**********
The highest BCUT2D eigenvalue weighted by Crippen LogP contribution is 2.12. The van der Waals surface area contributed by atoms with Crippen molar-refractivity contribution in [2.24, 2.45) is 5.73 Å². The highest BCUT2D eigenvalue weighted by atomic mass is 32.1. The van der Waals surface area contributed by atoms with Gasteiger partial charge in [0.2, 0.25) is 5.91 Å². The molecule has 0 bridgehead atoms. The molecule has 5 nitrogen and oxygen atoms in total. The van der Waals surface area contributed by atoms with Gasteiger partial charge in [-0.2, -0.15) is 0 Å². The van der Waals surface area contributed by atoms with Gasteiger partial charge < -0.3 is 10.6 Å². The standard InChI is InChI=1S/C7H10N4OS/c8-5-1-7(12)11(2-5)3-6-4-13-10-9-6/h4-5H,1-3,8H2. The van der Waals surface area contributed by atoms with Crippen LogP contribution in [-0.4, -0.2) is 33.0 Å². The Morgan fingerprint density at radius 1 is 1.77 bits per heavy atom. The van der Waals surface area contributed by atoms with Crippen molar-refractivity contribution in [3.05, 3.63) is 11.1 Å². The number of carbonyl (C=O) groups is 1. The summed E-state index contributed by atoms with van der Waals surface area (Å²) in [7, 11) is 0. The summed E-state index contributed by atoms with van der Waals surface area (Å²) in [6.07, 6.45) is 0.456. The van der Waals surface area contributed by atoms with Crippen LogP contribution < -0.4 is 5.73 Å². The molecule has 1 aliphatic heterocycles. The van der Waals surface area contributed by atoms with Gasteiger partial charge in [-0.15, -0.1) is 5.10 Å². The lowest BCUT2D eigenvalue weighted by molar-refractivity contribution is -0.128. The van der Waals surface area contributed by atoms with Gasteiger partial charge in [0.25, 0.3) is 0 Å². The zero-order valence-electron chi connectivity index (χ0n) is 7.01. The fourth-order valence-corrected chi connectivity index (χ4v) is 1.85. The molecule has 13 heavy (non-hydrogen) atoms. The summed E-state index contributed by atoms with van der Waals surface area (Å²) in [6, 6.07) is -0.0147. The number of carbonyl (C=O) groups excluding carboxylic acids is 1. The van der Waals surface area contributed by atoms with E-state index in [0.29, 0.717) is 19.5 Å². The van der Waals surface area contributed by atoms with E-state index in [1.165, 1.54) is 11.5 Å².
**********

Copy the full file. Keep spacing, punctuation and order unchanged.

The highest BCUT2D eigenvalue weighted by Crippen LogP contribution is 2.12. The van der Waals surface area contributed by atoms with Crippen molar-refractivity contribution in [2.24, 2.45) is 5.73 Å². The highest BCUT2D eigenvalue weighted by atomic mass is 32.1. The van der Waals surface area contributed by atoms with Gasteiger partial charge in [0.2, 0.25) is 5.91 Å². The molecule has 0 bridgehead atoms. The molecule has 5 nitrogen and oxygen atoms in total. The van der Waals surface area contributed by atoms with Gasteiger partial charge in [-0.2, -0.15) is 0 Å². The van der Waals surface area contributed by atoms with Gasteiger partial charge < -0.3 is 10.6 Å². The standard InChI is InChI=1S/C7H10N4OS/c8-5-1-7(12)11(2-5)3-6-4-13-10-9-6/h4-5H,1-3,8H2. The van der Waals surface area contributed by atoms with Crippen LogP contribution in [-0.4, -0.2) is 33.0 Å². The Morgan fingerprint density at radius 1 is 1.77 bits per heavy atom. The van der Waals surface area contributed by atoms with Crippen molar-refractivity contribution in [3.05, 3.63) is 11.1 Å². The number of carbonyl (C=O) groups is 1. The summed E-state index contributed by atoms with van der Waals surface area (Å²) in [7, 11) is 0. The summed E-state index contributed by atoms with van der Waals surface area (Å²) in [6.07, 6.45) is 0.456. The van der Waals surface area contributed by atoms with Crippen LogP contribution < -0.4 is 5.73 Å². The molecule has 1 aliphatic heterocycles. The van der Waals surface area contributed by atoms with Gasteiger partial charge in [-0.15, -0.1) is 5.10 Å². The lowest BCUT2D eigenvalue weighted by molar-refractivity contribution is -0.128. The van der Waals surface area contributed by atoms with Gasteiger partial charge in [0.25, 0.3) is 0 Å². The zero-order valence-electron chi connectivity index (χ0n) is 7.01. The fourth-order valence-corrected chi connectivity index (χ4v) is 1.85. The molecule has 13 heavy (non-hydrogen) atoms. The summed E-state index contributed by atoms with van der Waals surface area (Å²) in [6, 6.07) is -0.0147. The number of carbonyl (C=O) groups excluding carboxylic acids is 1. The van der Waals surface area contributed by atoms with E-state index in [0.29, 0.717) is 19.5 Å². The van der Waals surface area contributed by atoms with E-state index in [1.165, 1.54) is 11.5 Å².